When weapons fire they emit a blastwave that produces noise and a change in ambient air pressure. If the blastwave is sufficiently intense or occurs frequently it may damage the auditory system and impair hearing. Or, it may damage internal, principally air-containing organs such as the lung, and produce more severe effects. APHC analyses blast overpressure injury risk using a software application developed by the
U.S. Army Medical Research and Materiel Command.
An in-depth report on recent efforts and the current state of the art can be found in the DOD's Technology Efforts & Programs Fiscal Year 2015 report on the
Prevention, Mitigation and Treatment of Blast Injuries.
Hand Arm Vibration
The use of powered hand tools causes mechanical energy in the form of vibration to propagate to the user's hand and arm. This vibration, known as Hand-Arm Vibration (HAV), can affect the health and readiness of soldiers and workers. The relevant literature on the effects of long-term high-intensity HAV indicates an increased prevalence to occupational illnesses including Raynaud's syndrome as well as other WMSDs. For workers whose occupation exposes them to HAV,
a one-page poster on how you can avoid Hand Arm Vibration Syndrome (HAVS) is available for download.
The APHC Ergonomics Program can assess an injury risk associated with exposure to HAV. Through vibration analysis, the severity and probability of injury for crew positions can be assessed and a Risk Assessment Code (RAC) assigned. So individuals can estimate possible HAV at their location, we have linked to our
Hand Arm Vibration (HAV) Exposure Pocket Guide. This guide allows individuals to prioritize HAV exposures by making a very rough estimate of workers' exposure at their installation for follow-up measurement and control.
Whole Body Vibration
Vehicle movement causes mechanical energy in the form of vibration to propagate the vehicle's structure. In turn, the vibration of the vehicle is transmitted to the occupants through various contact points such as the seat and floor. This vibration, known as Whole-Body Vibration (WBV), can affect the health and readiness of the soldiers. The relevant literature of the effects of long-term high-intensity WBV indicates an increased health risk to the lumbar spine and the connected nervous system of the segments affected. The APHC Ergonomics Program assesses the injury risk associated with exposure to WBV. Through use of a program called JOLT, the severity and probability of injury for crew positions can be assessed and a Risk Assessment Code (RAC) assigned. System developers involved in designing or conducting WBV tests may obtain the most recent guidance describing formatting of test data by contacting the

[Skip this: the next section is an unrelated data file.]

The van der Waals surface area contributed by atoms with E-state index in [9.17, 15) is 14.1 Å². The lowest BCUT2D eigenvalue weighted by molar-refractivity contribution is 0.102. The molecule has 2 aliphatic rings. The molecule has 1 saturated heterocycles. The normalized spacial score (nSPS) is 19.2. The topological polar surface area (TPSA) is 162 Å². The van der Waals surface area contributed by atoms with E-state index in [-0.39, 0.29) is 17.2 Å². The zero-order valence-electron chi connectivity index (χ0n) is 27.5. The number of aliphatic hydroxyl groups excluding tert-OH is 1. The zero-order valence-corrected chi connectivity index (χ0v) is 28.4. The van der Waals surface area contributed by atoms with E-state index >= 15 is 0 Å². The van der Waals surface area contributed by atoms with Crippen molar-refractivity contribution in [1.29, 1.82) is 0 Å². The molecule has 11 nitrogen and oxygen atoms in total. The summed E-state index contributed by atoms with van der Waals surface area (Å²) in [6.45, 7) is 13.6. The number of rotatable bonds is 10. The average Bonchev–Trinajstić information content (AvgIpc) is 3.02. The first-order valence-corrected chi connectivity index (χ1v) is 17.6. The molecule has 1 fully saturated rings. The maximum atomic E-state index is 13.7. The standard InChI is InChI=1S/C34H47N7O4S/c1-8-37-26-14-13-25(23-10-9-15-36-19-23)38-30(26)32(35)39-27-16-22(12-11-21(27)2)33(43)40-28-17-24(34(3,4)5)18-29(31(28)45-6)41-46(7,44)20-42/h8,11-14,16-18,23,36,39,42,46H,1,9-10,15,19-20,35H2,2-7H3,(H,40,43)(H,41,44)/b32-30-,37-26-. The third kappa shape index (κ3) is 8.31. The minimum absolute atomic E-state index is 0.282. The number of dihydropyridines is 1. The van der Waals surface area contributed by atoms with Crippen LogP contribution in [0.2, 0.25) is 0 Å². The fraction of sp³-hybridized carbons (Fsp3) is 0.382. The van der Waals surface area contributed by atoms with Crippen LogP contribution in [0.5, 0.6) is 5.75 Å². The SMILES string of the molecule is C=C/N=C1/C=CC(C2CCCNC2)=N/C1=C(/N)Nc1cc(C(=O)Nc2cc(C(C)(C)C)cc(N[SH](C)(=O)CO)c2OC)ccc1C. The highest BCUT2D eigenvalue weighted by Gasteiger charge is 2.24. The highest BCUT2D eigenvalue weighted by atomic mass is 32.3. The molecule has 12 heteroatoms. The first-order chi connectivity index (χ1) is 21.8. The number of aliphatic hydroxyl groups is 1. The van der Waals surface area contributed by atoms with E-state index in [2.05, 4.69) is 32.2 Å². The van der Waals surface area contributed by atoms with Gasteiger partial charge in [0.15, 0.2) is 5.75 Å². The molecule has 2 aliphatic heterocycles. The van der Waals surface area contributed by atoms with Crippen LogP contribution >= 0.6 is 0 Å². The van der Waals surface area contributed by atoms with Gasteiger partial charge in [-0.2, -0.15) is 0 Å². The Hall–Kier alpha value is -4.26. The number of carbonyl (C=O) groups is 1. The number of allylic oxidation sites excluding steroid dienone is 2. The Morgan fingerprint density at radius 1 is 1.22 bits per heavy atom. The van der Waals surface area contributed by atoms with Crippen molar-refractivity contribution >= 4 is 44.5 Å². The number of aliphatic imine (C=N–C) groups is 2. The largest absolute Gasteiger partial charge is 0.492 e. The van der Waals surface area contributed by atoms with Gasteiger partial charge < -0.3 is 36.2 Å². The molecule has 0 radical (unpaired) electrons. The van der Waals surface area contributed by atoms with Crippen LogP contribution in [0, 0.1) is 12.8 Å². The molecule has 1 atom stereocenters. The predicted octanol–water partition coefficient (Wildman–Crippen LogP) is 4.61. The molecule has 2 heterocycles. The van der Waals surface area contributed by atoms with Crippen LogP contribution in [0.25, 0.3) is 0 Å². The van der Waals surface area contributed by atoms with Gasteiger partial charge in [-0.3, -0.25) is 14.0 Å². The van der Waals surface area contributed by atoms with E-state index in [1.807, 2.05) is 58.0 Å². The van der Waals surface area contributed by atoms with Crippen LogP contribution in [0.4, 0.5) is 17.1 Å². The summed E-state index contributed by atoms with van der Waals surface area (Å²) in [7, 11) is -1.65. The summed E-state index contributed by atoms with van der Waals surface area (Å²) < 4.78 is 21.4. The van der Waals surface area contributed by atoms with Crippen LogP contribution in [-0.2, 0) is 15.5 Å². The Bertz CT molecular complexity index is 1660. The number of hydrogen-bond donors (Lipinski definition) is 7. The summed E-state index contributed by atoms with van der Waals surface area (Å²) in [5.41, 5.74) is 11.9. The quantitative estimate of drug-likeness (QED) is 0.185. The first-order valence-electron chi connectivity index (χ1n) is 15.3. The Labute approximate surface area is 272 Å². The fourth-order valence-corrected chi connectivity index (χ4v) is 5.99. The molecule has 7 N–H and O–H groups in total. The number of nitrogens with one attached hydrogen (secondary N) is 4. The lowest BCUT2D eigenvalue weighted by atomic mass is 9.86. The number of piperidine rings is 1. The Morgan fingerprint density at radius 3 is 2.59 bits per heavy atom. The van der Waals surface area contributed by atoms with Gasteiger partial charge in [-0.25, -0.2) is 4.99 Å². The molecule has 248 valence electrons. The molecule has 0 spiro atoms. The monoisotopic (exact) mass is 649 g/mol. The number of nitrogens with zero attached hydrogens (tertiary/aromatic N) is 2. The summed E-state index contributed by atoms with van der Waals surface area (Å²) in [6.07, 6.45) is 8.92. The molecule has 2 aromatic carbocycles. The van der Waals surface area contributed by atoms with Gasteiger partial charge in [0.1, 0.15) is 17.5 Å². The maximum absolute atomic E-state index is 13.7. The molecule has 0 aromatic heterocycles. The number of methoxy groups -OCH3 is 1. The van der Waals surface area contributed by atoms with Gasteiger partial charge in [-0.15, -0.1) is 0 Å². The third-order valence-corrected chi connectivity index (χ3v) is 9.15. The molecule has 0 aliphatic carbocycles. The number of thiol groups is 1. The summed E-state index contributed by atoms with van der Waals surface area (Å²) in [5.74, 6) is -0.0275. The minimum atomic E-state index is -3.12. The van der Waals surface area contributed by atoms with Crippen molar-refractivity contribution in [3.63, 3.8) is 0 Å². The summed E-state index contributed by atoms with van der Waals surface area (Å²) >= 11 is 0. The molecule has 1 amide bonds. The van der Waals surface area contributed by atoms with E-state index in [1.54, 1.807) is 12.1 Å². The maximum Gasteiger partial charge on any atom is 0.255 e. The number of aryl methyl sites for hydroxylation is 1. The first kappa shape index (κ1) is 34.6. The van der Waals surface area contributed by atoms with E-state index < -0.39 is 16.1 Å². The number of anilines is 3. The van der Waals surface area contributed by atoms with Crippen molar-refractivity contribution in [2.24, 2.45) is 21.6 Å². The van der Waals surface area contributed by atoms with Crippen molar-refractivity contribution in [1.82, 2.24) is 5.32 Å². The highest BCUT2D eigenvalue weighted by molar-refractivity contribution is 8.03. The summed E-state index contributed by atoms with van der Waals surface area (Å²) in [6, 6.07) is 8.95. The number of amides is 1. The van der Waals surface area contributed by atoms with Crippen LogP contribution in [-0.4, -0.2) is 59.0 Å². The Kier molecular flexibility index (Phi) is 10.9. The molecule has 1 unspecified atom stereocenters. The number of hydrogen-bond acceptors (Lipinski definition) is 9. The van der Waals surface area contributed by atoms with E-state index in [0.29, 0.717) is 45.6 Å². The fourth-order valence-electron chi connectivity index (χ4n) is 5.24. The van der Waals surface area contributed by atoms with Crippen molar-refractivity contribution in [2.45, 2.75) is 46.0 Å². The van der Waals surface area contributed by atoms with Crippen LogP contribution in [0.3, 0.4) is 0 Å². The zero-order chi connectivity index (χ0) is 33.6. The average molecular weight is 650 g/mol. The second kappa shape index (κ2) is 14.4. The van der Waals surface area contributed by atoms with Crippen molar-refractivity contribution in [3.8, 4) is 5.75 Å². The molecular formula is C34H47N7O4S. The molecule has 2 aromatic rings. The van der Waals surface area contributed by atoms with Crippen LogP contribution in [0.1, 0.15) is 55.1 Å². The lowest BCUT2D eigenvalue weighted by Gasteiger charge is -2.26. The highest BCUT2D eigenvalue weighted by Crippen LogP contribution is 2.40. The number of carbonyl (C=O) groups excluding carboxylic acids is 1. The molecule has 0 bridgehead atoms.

Health Hazard Assessment Program.
Our program currently assesses risks related to exposures to mechanical stress from lifting, carrying and interacting with equipment. Our staff will visit your installation or perform work remotely depending on the level of detail needed to assess any job, equipment or process that you feel needs attention. We assess typical work areas such as office workstations, laboratories and industrial environments as well as specialized tasks involving vibration exposures or military specific equipment.
The assessment methodologies used for Health Hazard Assessment can also be applied to other physical activities that are encountered while performing tasks at work.
System developers may find the following information pages helpful. They contain information about the assessment methods used by the APHC Ergonomics Program for Health Hazard Assessment.
Contact us for more information.